United States District Court, D. Colorado
ORDER GRANTING DEFENDANT'S MOTION TO TRANSFER
William J. Martínez United States District Judge
a patent infringement action brought by Plaintiff Anza
Technology, Inc. (“Plaintiff”) against Defendant
Xilinx, Inc. (“Defendant”). Currently before the
Court is Defendant's Motion to Transfer Venue Under 28
U.S.C. § 1404(a), seeking to transfer this case to the
Northern District of California (“Motion to
Transfer”). (ECF No. 31.) For the reasons set forth
below, Defendant's Motion to Transfer is granted.
filed its Complaint on March 17, 2017 (ECF No. 1), and filed
a subsequent First Amended Complaint on May 9, 2017 (ECF No.
27). Plaintiff alleges that it is a “designer,
manufacturer and seller of products directed to the
manufacture and assembly of electronics including the bonding
of electrostatic-discharge-sensitive devices.”
(Id. ¶ 5.) Plaintiff is incorporated in
California and has its principal place of business in
Rocklin, California. (Id.) Defendant is incorporated
in Delaware and has its principal place of business in San
Jose, California. (Id. ¶ 6.) Defendant alleges
that it is “the global leader in all programmable
semiconductor technologies, ” and further, that it is a
fabless company, meaning that it does not manufacture its own
products, but rather “contracts with third-party
semiconductor manufacturing companies in Asia . . . to
manufacture [integrated circuits], which in turn are
transferred to other third parties in Asia for
packaging.” (ECF No. 31 at 1-2.)
seeks damages for Defendant's alleged infringement on
Plaintiff's patents Nos. 7, 389, 905 (issued for a
“Flip Chip Bonding Tool Tip” (“905
patent”)), 6, 935, 548 (issued for a “Dissipative
Ceramic Bonding Tool Tip” (“548 patent”)),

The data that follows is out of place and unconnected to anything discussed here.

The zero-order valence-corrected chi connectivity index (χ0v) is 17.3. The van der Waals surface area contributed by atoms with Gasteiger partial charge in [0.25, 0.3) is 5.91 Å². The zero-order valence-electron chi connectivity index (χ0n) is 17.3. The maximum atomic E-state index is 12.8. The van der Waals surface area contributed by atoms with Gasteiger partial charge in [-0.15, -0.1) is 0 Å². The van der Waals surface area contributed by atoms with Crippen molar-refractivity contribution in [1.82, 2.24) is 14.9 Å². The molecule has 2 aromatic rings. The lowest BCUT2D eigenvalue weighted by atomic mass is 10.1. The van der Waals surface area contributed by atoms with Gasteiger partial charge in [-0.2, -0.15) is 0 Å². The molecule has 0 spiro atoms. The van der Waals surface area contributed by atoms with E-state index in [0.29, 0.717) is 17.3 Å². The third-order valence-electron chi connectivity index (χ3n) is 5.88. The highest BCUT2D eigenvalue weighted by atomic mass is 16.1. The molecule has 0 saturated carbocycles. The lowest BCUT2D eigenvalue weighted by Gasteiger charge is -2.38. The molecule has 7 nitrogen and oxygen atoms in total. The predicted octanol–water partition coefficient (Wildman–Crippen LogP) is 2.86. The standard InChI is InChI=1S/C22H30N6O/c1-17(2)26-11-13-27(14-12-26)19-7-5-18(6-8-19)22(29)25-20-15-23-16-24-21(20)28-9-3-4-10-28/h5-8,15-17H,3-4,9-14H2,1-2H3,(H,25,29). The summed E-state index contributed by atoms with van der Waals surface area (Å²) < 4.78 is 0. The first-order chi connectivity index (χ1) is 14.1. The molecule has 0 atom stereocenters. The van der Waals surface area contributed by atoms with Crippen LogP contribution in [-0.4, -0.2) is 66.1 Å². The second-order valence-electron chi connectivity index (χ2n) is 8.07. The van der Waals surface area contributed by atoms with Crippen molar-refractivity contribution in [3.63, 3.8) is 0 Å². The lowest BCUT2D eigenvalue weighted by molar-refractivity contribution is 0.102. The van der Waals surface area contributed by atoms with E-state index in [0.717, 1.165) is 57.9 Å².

and 6, 354, 479 (issued for a “Dissipative Ceramic
Bonding Tool Tip” (“479 patent”)). (ECF No.
27 ¶¶ 31-33.) According to Plaintiff, Defendant
“designs, imports, [and] sells . . . products with
electrostatic-discharge-sensitive integrated circuit chips
that are assembled . . . in a manner that infringes
the” 479, 548, and 905 patents. (Id. ¶
9, 2017, Defendant filed the instant Motion to Transfer
pursuant to 28 U.S.C. § 1404(a). (ECF No. 31.) Plaintiff
filed a Response on June 30, 2017 (ECF No. 41), and Defendant
replied on July 14, 2017 (ECF No. 42). Accordingly, the
Motion to Transfer is now ripe for resolution.
the convenience of parties and witnesses, in the interest of
justice, a district court may transfer any civil action to
any other district or division where it might have been
brought.” 28 U.S.C. § 1404(a). The party seeking
to transfer a case bears the burden of establishing that the
existing forum is inconvenient. See Chrysler Credit Corp.
v. Country Chrysler, Inc., 928 F.2d 1509, 1515 (10th
ruling on a motion to transfer venue, district courts must
assess two issues:
whether the case might have been brought in the proposed
transferee district, and (2) whether the “competing
equities” weigh in favor of adjudicating the case in
that district. See Hustler Magazine, Inc. v. U.S. Dist.
Court for the Dist. of Wyo., 790 F.2d 69, 71 (10th Cir.
the decision to transfer venue lies in the sole discretion of
the district court and should be based on an
“individualized, case-by-case consideration of
convenience and fairness.” Stewart Org., Inc. v.
Ricoh Corp., 487 U.S. 22, 29 (1988) (internal quotation
party disputes that this lawsuit could have been originally
filed in the Northern District of California. (ECF No. 31 at
6; see generally ECF No. 41); see also 28
U.S.C. § 1400(b) (“[A]ny civil action for patent
infringement may be brought in the judicial district where .
. . the defendant has committed acts of infringement and has
a regular and established place of business.”). The
Court therefore moves directly to the “competing
equities.” See Hustler, 790 F.2d at 71.
defined in Tenth Circuit case law, the competing equities
that must be weighed in a motion to transfer venue under 28
U.S.C. § 1404(a) include the following factors:
(1) plaintiff's choice of forum; (2) the accessibility of
witnesses and other sources of proof, including the
availability of compulsory process to insure attendance of
witnesses; (3) the cost of making the necessary proof; (4)
questions as to the enforceability of a judgment if one is
obtained; (5) relative advantages and obstacles to a fair
trial; (6) difficulties that may arise from congested
dockets; (7) the possibility of the existence of questions
arising in the area of conflict of laws; (8) the advantage of
having a local court determine questions of local law; and
(9) all other considerations of a practical nature that make
a trial easy, expeditious and economical.
Chrysler Credit Corp., 928 F.2d at 1516 (quoting
Tex. Gulf Sulphur Co. v. Ritter, 371 F.2d 145, 147
(10th Cir. 1967)). The Court will discuss each factor below.